Sharing Releases Control

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Sharing Releases Control


Content Source:

International Computer Science Institute
Type: Lesson/Unit Plan


Any time you interact online, that information is recorded in the network. And, as with in-person communication, once you’ve shared something, you can’t control what happens to it — or how people will interpret it. Other people can repost or forward content to any audience without your permission, websites can sell information to other businesses, and data can be legally subpoenaed. Websites and search engines automatically pick up and duplicate content, making it impossible to “unshare” — the Internet never forgets!

The lesson elements in this module teach students about the privacy principle “Sharing information over a network means you give up control over that information — forever”. They are designed to be independent and flexible, so you can incorporate them into any size lesson plan. Student resources are available at

Summary of Learning Objectives: Students can enumerate ways their information may be recorded, re-shared, and reinterpreted once it is online; students can use privacy settings and imaginative self-inquiry to limit potentially harmful sharing.

Target Age: High school, college undergraduate.

Learning Objectives: 

  1. Students can explain that once any type of content is shared online, it can be instantly available to anyone. As a result, students can make more informed decisions about the type of content they choose to share.
  2. Students can list examples and elaborate on ways in which shared content may be stored online forever, disseminated, and potentially used to harm them.
  3. Students can list some factors that might lead to an online communication being misinterpreted.
  4. Before sharing a piece of information online, students can imagine potential negative consequences of that information becoming public knowledge.
  5. Students are aware of privacy settings, can explain what they do, and can apply these skills to aid them in better controlling what information they release and to whom.
  6. Students are able to articulate how their behavior significantly affects the privacy of others, and can apply this knowledge by asking others about unspoken sharing preferences.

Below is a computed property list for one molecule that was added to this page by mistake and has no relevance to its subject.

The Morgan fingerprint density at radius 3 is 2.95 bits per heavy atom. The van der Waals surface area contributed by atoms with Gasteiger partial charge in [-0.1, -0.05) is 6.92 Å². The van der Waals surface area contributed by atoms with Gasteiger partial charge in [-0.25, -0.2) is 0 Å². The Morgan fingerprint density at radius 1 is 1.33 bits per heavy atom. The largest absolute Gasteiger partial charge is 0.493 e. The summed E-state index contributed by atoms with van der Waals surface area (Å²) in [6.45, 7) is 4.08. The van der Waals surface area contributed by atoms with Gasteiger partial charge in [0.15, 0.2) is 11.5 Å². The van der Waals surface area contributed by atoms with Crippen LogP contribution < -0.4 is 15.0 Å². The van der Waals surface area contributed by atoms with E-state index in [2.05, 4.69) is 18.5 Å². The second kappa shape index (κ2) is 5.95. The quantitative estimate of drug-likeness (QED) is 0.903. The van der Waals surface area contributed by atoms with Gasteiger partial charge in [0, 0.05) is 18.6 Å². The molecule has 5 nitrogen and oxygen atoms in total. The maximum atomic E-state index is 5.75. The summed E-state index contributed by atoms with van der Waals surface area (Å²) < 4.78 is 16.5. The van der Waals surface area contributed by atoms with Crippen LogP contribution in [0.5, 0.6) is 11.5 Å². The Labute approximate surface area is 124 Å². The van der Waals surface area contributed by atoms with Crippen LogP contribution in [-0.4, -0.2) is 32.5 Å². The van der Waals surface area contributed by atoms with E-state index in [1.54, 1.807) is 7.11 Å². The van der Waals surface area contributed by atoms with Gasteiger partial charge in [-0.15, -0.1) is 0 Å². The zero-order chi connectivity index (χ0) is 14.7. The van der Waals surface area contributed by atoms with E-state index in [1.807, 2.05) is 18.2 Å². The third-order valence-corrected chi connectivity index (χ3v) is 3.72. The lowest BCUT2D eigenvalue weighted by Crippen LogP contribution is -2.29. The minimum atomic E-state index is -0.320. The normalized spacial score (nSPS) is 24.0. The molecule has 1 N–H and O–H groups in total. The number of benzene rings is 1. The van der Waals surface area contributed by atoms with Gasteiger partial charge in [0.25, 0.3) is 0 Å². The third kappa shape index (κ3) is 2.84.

Content Standard(s):
Digital Literacy and Computer Science
DLIT (2018)
Grade: 9-12
R1) Identify, demonstrate, and apply personal safe use of digital devices.

Digital Literacy and Computer Science
DLIT (2018)
Grade: 9-12
11) Model and demonstrate behaviors that are safe, legal, and ethical while living, learning, and working in an interconnected digital world.

a. Recognize user tracking methods and hazards.

Examples: Cookies, WiFi packet sniffing.

b. Understand how to apply techniques to mitigate effects of user tracking methods.

c. Understand the ramifications of end-user license agreements and terms of service associated with granting rights to personal data and media to other entities.

d. Explain the relationship between online privacy and personal security.

Examples: Convenience and accessibility, data mining, digital marketing, online wallets, theft of personal information.

e. Identify physical, legal, and ethical consequences of inappropriate digital behaviors.

Examples: Cyberbullying/harassment, inappropriate sexual communications.

f. Explain strategies to lessen the impact of negative digital behaviors and assess when to apply them.

Digital Literacy and Computer Science
DLIT (2018)
Grade: 9-12
12) Describe how sensitive data can be affected by malware and other attacks.

Digital Literacy and Computer Science
DLIT (2018)
Grade: 9-12
19) Prove that digital identity is a reflection of persistent, publicly available artifacts.

Digital Literacy and Computer Science
DLIT (2018)
Grade: 9-12
20) Evaluate strategies to manage digital identity and reputation with awareness of the permanent impact of actions in a digital world.

Tags: consequences, privacy, privacy settings, shared content
License Type: Attribution
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Author: Aimee Bates